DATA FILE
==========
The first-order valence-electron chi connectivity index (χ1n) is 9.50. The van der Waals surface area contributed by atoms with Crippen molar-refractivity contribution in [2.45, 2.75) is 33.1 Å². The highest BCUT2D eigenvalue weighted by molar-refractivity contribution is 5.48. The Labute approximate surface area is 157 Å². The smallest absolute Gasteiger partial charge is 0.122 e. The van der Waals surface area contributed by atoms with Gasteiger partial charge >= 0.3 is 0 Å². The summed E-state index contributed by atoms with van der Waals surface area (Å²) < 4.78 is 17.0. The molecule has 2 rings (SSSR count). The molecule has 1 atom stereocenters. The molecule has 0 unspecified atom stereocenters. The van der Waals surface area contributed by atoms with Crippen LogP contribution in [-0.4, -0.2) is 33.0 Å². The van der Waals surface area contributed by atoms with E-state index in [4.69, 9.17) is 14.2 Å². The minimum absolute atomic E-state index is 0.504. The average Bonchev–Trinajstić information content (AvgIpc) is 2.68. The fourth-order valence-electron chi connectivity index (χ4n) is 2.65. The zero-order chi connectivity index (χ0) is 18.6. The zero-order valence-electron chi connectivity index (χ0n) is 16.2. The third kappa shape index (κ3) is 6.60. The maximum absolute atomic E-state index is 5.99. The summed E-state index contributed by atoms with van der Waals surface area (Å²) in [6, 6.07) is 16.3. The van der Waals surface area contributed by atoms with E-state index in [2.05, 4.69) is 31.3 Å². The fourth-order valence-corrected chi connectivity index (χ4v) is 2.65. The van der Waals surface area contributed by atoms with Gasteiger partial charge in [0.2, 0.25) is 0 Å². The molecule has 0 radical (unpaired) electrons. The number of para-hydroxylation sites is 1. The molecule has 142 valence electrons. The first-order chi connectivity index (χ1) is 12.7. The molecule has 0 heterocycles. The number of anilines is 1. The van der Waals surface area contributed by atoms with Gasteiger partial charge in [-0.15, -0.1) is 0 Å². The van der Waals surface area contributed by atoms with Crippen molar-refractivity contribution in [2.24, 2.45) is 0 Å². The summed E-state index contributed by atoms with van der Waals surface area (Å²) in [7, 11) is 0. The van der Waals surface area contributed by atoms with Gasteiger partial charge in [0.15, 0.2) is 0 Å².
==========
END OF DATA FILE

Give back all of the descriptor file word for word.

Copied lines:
The first-order valence-electron chi connectivity index (χ1n) is 9.50. The van der Waals surface area contributed by atoms with Crippen molar-refractivity contribution in [2.45, 2.75) is 33.1 Å². The highest BCUT2D eigenvalue weighted by molar-refractivity contribution is 5.48. The Labute approximate surface area is 157 Å². The smallest absolute Gasteiger partial charge is 0.122 e. The van der Waals surface area contributed by atoms with Gasteiger partial charge >= 0.3 is 0 Å². The summed E-state index contributed by atoms with van der Waals surface area (Å²) < 4.78 is 17.0. The molecule has 2 rings (SSSR count). The molecule has 1 atom stereocenters. The molecule has 0 unspecified atom stereocenters. The van der Waals surface area contributed by atoms with Crippen LogP contribution in [-0.4, -0.2) is 33.0 Å². The van der Waals surface area contributed by atoms with E-state index in [4.69, 9.17) is 14.2 Å². The minimum absolute atomic E-state index is 0.504. The average Bonchev–Trinajstić information content (AvgIpc) is 2.68. The fourth-order valence-electron chi connectivity index (χ4n) is 2.65. The zero-order chi connectivity index (χ0) is 18.6. The zero-order valence-electron chi connectivity index (χ0n) is 16.2. The third kappa shape index (κ3) is 6.60. The maximum absolute atomic E-state index is 5.99. The summed E-state index contributed by atoms with van der Waals surface area (Å²) in [6, 6.07) is 16.3. The van der Waals surface area contributed by atoms with E-state index in [2.05, 4.69) is 31.3 Å². The fourth-order valence-corrected chi connectivity index (χ4v) is 2.65. The van der Waals surface area contributed by atoms with Gasteiger partial charge in [0.2, 0.25) is 0 Å². The molecule has 0 radical (unpaired) electrons. The number of para-hydroxylation sites is 1. The molecule has 142 valence electrons. The first-order chi connectivity index (χ1) is 12.7. The molecule has 0 heterocycles. The number of anilines is 1. The van der Waals surface area contributed by atoms with Gasteiger partial charge in [-0.15, -0.1) is 0 Å². The van der Waals surface area contributed by atoms with Crippen molar-refractivity contribution in [2.24, 2.45) is 0 Å². The summed E-state index contributed by atoms with van der Waals surface area (Å²) in [7, 11) is 0. The van der Waals surface area contributed by atoms with Gasteiger partial charge in [0.15, 0.2) is 0 Å².